Advertisement

Lipids

, Volume 31, Issue 9, pp 971–975 | Cite as

Fatty acid composition of danish margarines and shortenings, with special emphasis ontrans fatty acids

  • Lars Ovesen
  • Torben Leth
  • Kirsten Hansen
Article

Abstract

Trans fatty acids from hydrogenated vegetable and marine oils could be as hypercholesterolemic and atherogenic as saturated fatty acids. Hence, it is important to know the fatty acid composition in major food contributors, e.g., margarines and shortenings. In 1992 margarines were examined, and in 1995 brands covering the entire Danish market were examined. Significant amounts oftrans-18∶1 were found only in hard margarines (mean: 4.2±2.8%) and shortenings (mean: 6.8 ±3.1%), whereas the semisoft and soft margarines contained substantially lesstrans-18∶1 in 1995 than in 1992. Where marine oils had been used to a larger degree the meantrans-monoenoic content was about 15%, of which close to 50% was made up of long-chain (C20 and C22)trans fatty acids. A note-worthy decrease in the content oftrans-18∶1 had occurred for the semisoft margarines, from 9.8±6.1% in 1992 to 1.2±2.2% in 1995. Calculated from sales figures, the supply oftrans-18∶1 plus saturated fatty acids from margarines had decreased over this three-year period by 1.4 g/day, which has been replaced bycis monounsaturated and polyunsaturated fatty acids.

Keywords

Saturated Fatty Acid Total Fatty Acid Trans Fatty Acid Total Saturated Fatty Acid Soft Margarine 
These keywords were added by machine and not by the authors. This process is experimental and the keywords may be updated as the learning algorithm improves.

Abbreviations

GLC

gas-liquid chromatography

HDL

high density lipoprotein

LA

lauric acid

LC

long-chain fatty acids (C20 or longer; saturated and unsaturated)

LDL

low density lipoprotein

LI

lmoleic acid

MY

myristic acid

PA

palmitic acid

TFA

trans fatty acids

Preview

Unable to display preview. Download preview PDF.

Unable to display preview. Download preview PDF.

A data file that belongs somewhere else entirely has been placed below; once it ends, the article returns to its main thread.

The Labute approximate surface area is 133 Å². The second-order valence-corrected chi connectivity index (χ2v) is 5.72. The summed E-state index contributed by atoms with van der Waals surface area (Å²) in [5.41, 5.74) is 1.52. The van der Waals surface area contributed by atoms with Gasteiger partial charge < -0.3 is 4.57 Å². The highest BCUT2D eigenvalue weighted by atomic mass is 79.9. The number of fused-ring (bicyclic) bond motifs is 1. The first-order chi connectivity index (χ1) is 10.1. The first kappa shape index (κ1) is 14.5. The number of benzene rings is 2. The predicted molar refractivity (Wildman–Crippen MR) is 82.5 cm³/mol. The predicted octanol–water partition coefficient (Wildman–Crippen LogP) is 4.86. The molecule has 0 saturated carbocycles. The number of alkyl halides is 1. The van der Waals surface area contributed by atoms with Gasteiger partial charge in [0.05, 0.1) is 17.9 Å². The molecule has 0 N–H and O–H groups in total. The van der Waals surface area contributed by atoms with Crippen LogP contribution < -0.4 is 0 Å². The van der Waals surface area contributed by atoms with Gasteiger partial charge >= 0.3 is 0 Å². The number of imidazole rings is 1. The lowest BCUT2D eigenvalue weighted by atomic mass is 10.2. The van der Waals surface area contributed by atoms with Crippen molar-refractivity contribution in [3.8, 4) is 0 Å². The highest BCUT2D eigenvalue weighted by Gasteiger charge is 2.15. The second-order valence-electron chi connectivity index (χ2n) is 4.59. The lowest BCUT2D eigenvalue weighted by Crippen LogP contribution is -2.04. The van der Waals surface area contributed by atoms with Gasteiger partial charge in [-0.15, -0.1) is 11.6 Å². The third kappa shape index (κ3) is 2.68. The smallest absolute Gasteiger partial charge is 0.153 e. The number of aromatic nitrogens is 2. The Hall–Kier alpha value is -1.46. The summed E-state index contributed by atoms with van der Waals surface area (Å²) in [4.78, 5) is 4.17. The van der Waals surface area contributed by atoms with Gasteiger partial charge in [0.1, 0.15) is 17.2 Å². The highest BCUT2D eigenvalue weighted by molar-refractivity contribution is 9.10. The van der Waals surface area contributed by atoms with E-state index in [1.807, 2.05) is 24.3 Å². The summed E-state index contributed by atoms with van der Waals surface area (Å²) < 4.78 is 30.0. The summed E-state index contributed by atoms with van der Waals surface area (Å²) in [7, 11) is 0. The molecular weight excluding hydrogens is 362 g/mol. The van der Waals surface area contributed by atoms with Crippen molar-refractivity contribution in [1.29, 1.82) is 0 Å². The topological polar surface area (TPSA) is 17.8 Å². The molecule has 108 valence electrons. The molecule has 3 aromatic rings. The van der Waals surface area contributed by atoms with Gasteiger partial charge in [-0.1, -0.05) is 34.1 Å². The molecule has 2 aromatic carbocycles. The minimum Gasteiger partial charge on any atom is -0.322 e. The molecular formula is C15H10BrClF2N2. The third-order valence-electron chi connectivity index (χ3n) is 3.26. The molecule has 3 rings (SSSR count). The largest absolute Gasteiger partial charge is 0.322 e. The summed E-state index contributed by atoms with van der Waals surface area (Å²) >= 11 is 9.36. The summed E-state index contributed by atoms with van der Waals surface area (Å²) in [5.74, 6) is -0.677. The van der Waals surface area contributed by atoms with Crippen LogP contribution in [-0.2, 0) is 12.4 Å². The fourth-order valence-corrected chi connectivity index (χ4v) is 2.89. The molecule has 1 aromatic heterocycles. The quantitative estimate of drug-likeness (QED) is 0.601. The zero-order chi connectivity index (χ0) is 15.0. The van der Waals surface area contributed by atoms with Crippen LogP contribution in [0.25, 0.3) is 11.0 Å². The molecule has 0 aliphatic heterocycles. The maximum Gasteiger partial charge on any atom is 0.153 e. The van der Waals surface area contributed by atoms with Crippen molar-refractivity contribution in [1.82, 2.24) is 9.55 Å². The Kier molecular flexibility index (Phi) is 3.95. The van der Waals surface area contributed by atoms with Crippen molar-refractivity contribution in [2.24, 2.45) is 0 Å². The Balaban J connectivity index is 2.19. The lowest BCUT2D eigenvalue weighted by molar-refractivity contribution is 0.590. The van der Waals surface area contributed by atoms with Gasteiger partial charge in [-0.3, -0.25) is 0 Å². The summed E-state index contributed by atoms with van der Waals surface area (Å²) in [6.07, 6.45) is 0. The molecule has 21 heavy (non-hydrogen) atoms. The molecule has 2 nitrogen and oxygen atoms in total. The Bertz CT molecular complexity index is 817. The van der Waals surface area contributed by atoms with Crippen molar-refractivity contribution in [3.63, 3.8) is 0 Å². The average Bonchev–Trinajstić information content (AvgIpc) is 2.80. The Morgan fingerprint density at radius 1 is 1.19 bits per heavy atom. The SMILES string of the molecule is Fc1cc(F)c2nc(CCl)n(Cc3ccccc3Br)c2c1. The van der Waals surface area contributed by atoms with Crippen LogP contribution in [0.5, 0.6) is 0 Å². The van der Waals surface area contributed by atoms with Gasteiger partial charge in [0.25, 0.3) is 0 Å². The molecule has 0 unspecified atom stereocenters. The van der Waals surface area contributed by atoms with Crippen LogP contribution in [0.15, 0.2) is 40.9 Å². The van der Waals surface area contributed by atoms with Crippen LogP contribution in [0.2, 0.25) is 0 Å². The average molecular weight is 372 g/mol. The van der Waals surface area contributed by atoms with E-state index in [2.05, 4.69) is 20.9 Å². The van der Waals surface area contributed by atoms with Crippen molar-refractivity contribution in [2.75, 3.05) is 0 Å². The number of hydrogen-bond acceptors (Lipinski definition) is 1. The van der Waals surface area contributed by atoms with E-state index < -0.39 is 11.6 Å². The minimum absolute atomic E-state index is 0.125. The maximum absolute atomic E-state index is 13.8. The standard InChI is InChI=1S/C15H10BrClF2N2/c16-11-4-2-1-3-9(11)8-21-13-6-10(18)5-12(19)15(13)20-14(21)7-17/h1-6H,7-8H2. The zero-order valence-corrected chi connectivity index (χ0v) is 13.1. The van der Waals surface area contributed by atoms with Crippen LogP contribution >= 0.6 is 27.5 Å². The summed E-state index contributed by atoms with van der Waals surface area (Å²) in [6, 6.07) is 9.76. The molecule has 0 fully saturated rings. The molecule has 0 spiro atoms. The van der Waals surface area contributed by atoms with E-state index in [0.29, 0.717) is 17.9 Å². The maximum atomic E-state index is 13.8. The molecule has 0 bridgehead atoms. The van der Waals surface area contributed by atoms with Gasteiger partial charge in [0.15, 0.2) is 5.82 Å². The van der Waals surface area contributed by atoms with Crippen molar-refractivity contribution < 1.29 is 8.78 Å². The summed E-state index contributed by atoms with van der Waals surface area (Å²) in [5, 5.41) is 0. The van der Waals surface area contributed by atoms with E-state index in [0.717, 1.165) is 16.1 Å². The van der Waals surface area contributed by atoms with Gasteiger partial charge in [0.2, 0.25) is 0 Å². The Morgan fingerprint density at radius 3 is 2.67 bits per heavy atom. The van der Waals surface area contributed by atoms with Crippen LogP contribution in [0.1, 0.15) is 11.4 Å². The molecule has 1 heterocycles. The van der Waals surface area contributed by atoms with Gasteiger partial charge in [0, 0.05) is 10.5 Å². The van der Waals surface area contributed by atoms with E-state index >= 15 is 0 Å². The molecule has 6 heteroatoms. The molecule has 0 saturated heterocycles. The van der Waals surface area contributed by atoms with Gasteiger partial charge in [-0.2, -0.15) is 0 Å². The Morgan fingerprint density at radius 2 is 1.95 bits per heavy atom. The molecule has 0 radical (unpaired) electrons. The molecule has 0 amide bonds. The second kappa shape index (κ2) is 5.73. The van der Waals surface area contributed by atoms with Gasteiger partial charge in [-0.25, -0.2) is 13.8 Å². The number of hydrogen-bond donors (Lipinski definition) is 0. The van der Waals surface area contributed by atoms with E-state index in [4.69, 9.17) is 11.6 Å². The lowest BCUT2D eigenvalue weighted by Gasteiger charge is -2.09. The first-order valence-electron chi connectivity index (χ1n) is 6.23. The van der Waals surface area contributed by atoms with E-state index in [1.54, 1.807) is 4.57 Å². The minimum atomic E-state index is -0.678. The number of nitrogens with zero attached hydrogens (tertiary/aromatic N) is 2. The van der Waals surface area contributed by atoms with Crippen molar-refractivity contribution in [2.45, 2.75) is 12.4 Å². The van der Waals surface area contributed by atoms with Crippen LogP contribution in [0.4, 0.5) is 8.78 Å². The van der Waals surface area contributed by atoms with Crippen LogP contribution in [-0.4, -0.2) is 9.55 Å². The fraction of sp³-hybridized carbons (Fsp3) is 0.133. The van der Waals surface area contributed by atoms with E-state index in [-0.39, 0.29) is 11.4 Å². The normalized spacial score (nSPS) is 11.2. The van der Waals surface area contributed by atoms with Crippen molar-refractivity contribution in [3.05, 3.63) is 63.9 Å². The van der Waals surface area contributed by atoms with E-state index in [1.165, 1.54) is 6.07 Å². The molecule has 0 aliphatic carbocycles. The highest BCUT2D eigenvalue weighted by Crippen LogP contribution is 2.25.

References

  1. 1.
    Sommerfeld, M. (1983)Trans Unsaturated Fatty Acids in Natural Products and Processed Foods,Prog. Lipid Res. 22, 221–233.PubMedCrossRefGoogle Scholar
  2. 2.
    Sampugna, J., Pallansch, L.A., Genig, M.G., and Keeney, M. (1982) Rapid Analysis oftrans Fatty Acids on SP-2340 Glass Capillary Columns,J. Chrom. 249, 245–255.CrossRefGoogle Scholar
  3. 3.
    almendingen, K., Jordal, O., Kierulf, P., Sandstad, B., and Pedersen, J.I. (1995) Effects of Partially Hydrogenated Fish Oil, Partially Hydrogenated Soybean Oil, and Butter on Serum Lipoproteins and Lp(a) in Men,J. Lip. Res. 36, 1370–1384.Google Scholar
  4. 4.
    Judd, J.T., Clevidence, B.A., Muesing, R.A., Wittes, J., Sunkin, M.E., and Podczasy, J.J. (1994) Dietarytrans Fatty Acids: Effects of Plasma Lipids and Lipoproteins of Healthy Men and Women,Am. J. Clin. Nutr. 59, 861–868.PubMedGoogle Scholar
  5. 5.
    Mensink, R.P., and Katan, M.B. (1990) Effect oftrans Fatty Acids on High-Density and Low-Density Lipoprotein Cholesterol Levels in Healthy Subjects,N. Engl. J. Med. 323, 439–445.PubMedCrossRefGoogle Scholar
  6. 6.
    Mensink, R.P., and Katan, M.B. (1992) Effect of Dietary Fatty Acids on Serum Lipids and Lipoproteins,Arterioscler. Thromb. 12, 911–919.PubMedGoogle Scholar
  7. 7.
    Mensink, R.P., Zock, P.L., Katan, M.B., and Hornstra, G. (1992) Effect of Dietarycis andtrans Fatty Acids on Serum Lipoprotein(a) Levels in Humans,J. Lip. Res. 33:1493–1501.Google Scholar
  8. 8.
    Nestel, P., Noakes, M., Belling, B., McArthur, R., Clifton, P., Janus, E., and Abbey, M. (1992) Plasma Lipoprotein and Lp(a) Changes with Substitution of Eleadic Acid for Oleic Acid in the Diet,J. Lip. Res. 33, 1029–1036.Google Scholar
  9. 9.
    Troisi, R., Willett, W.C., and Weiss, S.T. (1992)Trans-Fatty Acid Intake in Relation to Serum Lipid Concentrations in Adult Men,Am. J. Clin. Nutr. 56, 1019–1024.PubMedGoogle Scholar
  10. 10.
    Zock, P.L., and Katan, M.B. (1992) Hydrogenation Alternatives: Effects oftrans Fatty Acids and Stearic Acid Versus Linoleic Acid on Serum Lipids and Lipoproteins in Humans,J. Lip. Res. 33, 399–410.Google Scholar
  11. 11.
    Gillman, M.W., Cupples, A., Gagnon, D., Posner, B.M., Ellison, R.C., and Castelli, W.P. (1995) Margarine Intake and Subsequent Coronary Heart Disease,Circulation 91, 925.Google Scholar
  12. 12.